Holly Faulkner, Project Assistant says:

Hi Susan, It’s impossible to tell what killed a bird without a necropsy in most cases, but if you’re finding many dead birds, there are a few possibilities to consider; do they seem clustered in any one area? If they’re all under or near a window for example, it could be that they are victims of window strikes. Pesticides, herbicides, and other such chemicals are dangerous for birds as well, and many can look like small seeds – the birds could be affected either by eating the chemicals outright, or by eating insects or other items that have been treated. It’s best not to use any such chemicals (even some fertilizers) in a wildlife-friendly yard (read more here about Action #4 and this article on healthier alternatives). Disease is also possible; the best way to prevent disease spread is to clean feeders regularly (weekly to biweekly) with soap and then soak in a bleach solution (instructions here). There are several other possibilities, including predators such as cats, but these are often the most common culprits. It may also be good to talk to your state’s wildlife officials (if you haven’t already), as some states track diseases, such as West Nile Virus, in birds.

Susan says:

We actually sent a few birds to a vet for necropsy and it has been determined that they are being poisoned. I am so very sad to find this out as there is nothing that I can do. There have been over 100 Doves and several Pigeons that have been killed. Apparently its legal to do this.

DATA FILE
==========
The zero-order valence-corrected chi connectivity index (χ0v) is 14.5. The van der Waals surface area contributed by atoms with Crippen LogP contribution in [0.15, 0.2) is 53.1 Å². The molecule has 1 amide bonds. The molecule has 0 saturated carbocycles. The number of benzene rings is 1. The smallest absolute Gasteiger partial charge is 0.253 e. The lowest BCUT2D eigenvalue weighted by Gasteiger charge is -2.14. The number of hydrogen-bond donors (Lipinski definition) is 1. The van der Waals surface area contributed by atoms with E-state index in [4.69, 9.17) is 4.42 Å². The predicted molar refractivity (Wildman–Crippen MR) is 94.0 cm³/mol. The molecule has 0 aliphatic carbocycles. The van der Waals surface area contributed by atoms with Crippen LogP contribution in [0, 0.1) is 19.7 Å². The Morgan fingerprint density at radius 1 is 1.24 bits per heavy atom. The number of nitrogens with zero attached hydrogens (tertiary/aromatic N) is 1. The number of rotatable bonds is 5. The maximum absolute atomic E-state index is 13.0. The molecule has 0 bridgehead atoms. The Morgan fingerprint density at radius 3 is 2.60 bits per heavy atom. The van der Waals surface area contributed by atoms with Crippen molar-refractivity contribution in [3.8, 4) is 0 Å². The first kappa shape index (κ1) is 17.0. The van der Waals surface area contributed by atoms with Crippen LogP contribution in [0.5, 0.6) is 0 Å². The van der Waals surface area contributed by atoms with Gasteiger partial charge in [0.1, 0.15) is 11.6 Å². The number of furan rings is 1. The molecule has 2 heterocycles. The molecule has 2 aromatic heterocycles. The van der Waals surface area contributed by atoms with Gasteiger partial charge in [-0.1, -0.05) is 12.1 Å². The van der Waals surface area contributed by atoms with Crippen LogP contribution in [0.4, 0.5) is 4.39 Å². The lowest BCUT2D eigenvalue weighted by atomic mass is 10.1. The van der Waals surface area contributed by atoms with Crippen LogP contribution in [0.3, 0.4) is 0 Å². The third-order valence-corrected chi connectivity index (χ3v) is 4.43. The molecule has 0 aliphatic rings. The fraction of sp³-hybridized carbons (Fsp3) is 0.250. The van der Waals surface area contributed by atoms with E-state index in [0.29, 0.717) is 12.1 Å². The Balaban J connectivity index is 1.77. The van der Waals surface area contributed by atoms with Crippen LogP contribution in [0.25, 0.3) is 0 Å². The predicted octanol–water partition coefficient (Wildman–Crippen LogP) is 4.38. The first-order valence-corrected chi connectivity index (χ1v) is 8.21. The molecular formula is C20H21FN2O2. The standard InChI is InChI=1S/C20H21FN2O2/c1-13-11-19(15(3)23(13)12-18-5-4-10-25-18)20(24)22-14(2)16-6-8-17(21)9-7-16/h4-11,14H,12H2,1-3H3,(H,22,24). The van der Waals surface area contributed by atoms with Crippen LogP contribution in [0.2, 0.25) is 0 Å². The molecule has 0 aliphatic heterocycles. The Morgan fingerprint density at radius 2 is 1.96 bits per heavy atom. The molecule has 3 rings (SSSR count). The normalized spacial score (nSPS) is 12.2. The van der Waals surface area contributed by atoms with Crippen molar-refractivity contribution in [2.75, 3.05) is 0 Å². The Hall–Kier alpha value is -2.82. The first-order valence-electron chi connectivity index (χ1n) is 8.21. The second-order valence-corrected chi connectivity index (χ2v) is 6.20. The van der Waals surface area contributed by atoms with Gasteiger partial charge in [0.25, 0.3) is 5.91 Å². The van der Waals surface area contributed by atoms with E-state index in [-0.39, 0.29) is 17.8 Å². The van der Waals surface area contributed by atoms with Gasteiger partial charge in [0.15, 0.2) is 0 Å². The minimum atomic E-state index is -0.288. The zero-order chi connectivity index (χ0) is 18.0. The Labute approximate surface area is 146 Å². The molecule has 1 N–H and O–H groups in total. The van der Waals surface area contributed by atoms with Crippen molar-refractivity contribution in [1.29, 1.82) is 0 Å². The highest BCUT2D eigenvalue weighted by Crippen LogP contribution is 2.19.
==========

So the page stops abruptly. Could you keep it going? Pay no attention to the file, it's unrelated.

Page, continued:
Sara says:

Susan- where are you located ? I’m in Western NY and have found 4 dead Mourning Doves over the past two weeks. No injuries, no blood. Not near windows. I’m so sorry that you’re experiencing what you absolute shame that people would poison innocent animals!

Charlene Whitley says:

I have a dying mourning dove under bird feeder, been there three days. Weather is rainey. Can I approach it with food and water or just let nature take its course? I have a small dog that I have to accompany outside to keep away from the doves space. Can I do anything to comfort the bird?

Holly Faulkner, Project Assistant says:

Hi Charlene, it would be best to contact a certified wildlife rehabilitator for further advice. They have special federal permits and special training to advise in these situations.

Jennifer says:

Yesterday evening I saw a Mourning Dove just fall to the ground in mid flight. I went to look what was wrong, it moved once then I it stopped. Is it natural for a Mourning Dove to do this? This morning I saw one Mourning Dove by itself, I wonder if it is its mate. So sad.

Leonie says:

Hi , I am in South Africa. Since the 1st week of June, I have found 39 dead doves and a moment ago, I saw one on the ground- it kept swiveling its head in a contorted manner and staggering in a random direction. As I approached it flew off but was directionless and unco-ordinated wing flapping.
This is very concerning. Could it be 5 G related?
Each of the doves have sunken in eyes as if dehydrated. No blood, good body weight and feather condition. Mostly found under trees in the garden.

Kathy says:

Found a dead morning dove in my backyard. No wounds, no blood. Think it was the same one that had been at my bird bath 2 days ago just sitting on the edge. And the next day it was just standing in my yard with it’s eyes closed all by itself. I don’t know what happened to it today. I feel very bad about this. What is going on? I live in Grafton,Ohio.